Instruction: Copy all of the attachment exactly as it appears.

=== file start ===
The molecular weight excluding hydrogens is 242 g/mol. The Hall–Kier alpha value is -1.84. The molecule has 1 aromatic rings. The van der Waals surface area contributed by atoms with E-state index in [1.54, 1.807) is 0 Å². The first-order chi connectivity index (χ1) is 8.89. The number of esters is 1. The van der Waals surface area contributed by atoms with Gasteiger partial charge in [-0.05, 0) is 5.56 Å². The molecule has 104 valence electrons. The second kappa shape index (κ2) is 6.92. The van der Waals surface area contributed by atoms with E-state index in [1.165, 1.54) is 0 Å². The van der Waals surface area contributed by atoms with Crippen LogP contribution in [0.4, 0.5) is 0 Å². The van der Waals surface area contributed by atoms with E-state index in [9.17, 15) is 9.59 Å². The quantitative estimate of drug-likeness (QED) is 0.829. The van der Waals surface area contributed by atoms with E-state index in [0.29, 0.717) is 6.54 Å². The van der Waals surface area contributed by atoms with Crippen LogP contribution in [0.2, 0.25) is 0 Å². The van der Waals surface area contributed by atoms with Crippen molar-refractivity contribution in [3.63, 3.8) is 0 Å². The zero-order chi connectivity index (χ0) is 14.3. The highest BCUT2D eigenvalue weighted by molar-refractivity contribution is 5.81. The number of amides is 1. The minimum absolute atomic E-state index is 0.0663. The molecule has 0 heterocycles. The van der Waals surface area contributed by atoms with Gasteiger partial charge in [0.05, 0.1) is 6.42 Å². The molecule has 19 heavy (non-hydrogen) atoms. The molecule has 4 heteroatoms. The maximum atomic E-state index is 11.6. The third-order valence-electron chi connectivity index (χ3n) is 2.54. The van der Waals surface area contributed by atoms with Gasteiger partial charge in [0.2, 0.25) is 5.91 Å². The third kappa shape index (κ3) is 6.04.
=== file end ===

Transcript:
The molecular weight excluding hydrogens is 242 g/mol. The Hall–Kier alpha value is -1.84. The molecule has 1 aromatic rings. The van der Waals surface area contributed by atoms with E-state index in [1.54, 1.807) is 0 Å². The first-order chi connectivity index (χ1) is 8.89. The number of esters is 1. The van der Waals surface area contributed by atoms with Gasteiger partial charge in [-0.05, 0) is 5.56 Å². The molecule has 104 valence electrons. The second kappa shape index (κ2) is 6.92. The van der Waals surface area contributed by atoms with E-state index in [1.165, 1.54) is 0 Å². The van der Waals surface area contributed by atoms with Crippen LogP contribution in [0.4, 0.5) is 0 Å². The van der Waals surface area contributed by atoms with E-state index in [9.17, 15) is 9.59 Å². The quantitative estimate of drug-likeness (QED) is 0.829. The van der Waals surface area contributed by atoms with E-state index in [0.29, 0.717) is 6.54 Å². The van der Waals surface area contributed by atoms with Crippen LogP contribution in [0.2, 0.25) is 0 Å². The van der Waals surface area contributed by atoms with Crippen molar-refractivity contribution in [3.63, 3.8) is 0 Å². The zero-order chi connectivity index (χ0) is 14.3. The highest BCUT2D eigenvalue weighted by molar-refractivity contribution is 5.81. The number of amides is 1. The minimum absolute atomic E-state index is 0.0663. The molecule has 0 heterocycles. The van der Waals surface area contributed by atoms with Gasteiger partial charge in [0.05, 0.1) is 6.42 Å². The molecule has 19 heavy (non-hydrogen) atoms. The molecule has 4 heteroatoms. The maximum atomic E-state index is 11.6. The third-order valence-electron chi connectivity index (χ3n) is 2.54. The van der Waals surface area contributed by atoms with Gasteiger partial charge in [0.2, 0.25) is 5.91 Å². The third kappa shape index (κ3) is 6.04.